The “right” Jewish way to tie your shoes

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Abigail Ellis, Jewish Unpacked

This article originally appeared at jewishunpacked.com. Reposted with permission.

If you’ve been online today, you’ve probably seen the trailer that dropped for Netflix’s new show “My Unorthodox Life.” The trailer opens with the question, “are there rules about sex?” to which Julia Haart answers “my dear, there’s rules about which shoe to tie first.”

An often forgotten ritual, Julia is absolutely correct. There is in fact a right way to put on your shoes according to the Talmud (however it is not a “rule“).

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The Shoe Rule

The rule is pretty simple and it dictates the order in which you put on and tie your shoes. Like many other Jewish rituals, you are meant to begin on your dominant side (so in my case, as a lefty, I start with my left foot):

  1. Put on the left shoe
  2. Put on the right shoe
  3. Tie the right shoe
  4. Tie the left shoe

Seems a little silly at first glance but it’s actually rooted in Jewish mysticism. According to Kabbalah, the two sides of the body represent two different aspects of a person’s soul, kindness and discipline. The stronger side corresponds to kindness/giving and the weaker to discipline/restraint.

The acts of putting on and tying your shoes are symbolic of giving and restraint (you are quite literally giving your foot a shoe and then tying it up). Removing shoes holds the same symbolism so you untie and take off your shoes in the opposite order from how you put them on.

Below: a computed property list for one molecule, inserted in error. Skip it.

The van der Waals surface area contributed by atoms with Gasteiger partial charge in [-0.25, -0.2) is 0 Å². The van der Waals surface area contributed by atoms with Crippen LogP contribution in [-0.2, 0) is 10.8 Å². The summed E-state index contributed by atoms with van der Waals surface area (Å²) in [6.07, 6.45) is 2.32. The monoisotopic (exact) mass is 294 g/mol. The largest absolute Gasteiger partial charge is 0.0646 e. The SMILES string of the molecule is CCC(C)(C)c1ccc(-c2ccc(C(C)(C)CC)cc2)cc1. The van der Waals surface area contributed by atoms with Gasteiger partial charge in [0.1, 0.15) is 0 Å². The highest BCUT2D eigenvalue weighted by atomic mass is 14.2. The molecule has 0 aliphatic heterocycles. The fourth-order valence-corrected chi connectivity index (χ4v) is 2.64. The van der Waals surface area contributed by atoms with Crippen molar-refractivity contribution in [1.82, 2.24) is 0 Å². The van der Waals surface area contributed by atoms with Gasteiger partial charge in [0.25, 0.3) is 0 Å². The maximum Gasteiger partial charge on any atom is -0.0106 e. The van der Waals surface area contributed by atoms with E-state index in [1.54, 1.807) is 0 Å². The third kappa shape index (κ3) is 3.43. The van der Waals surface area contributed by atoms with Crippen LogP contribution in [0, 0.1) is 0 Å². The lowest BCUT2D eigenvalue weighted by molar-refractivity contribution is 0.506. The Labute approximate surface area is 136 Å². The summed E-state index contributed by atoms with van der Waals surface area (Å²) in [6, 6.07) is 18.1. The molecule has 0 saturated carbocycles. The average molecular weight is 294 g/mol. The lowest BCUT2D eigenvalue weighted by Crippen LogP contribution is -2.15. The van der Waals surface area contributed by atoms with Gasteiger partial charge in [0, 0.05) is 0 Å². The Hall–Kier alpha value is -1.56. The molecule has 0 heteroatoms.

The Parable

I remember learning about this practice for the first time during my gap year in Israel. As I recall (and forgive me because it’s been more than a few years since that trip), there was an Israeli soldier that was given the weekend off base to go home and visit family. He waited and waited for a bus that never came until someone pulled over and offered him a ride. It was close to sundown on that fateful Friday so the driver, a religious man, offered to host him for Shabbat. The soldier wasn’t religious, but he was desperate so he agreed.

The two got to talking and very long story short (because I forgot most of the details), the soldier agreed to do more mitzvot (commandments or rules). Fast forward some amount of time. This soldier is getting ready for a mission. He puts on his pants, buttons his shirt, etc. When it comes time for the shoes, he decides to take the extra moment and do it “right.” This of course takes extra time and his unit heads out without him. He finishes up and heads out only to find that the helicopter he was meant to be on exploded, killing his entire unit. SAD! But he was saved because of how he tied his shoes. HOORAY!

I’m laughing to myself as I type this because now (as an adult) it seems a little extra, but at the time it was a real ohhh wow moment. So much so that I found myself putting on my shoes this way just the other day.

The Wisdom

Over a decade later, it’s a practice that’s stuck with me, in large part because it’s rooted in Jewish wisdom. It’s all about mindfulness and elevating the mundane, grounding small moments of your day in gratitude and intentionality. Now, this definitely isn’t for everyone, but honestly, no single thing in life is. Do what works for you! And hey, if you are looking for ways to feel more connected, more spiritual, why not give this a try? Think of it as a small moment for meditation and it doesn’t seem so silly anymore.

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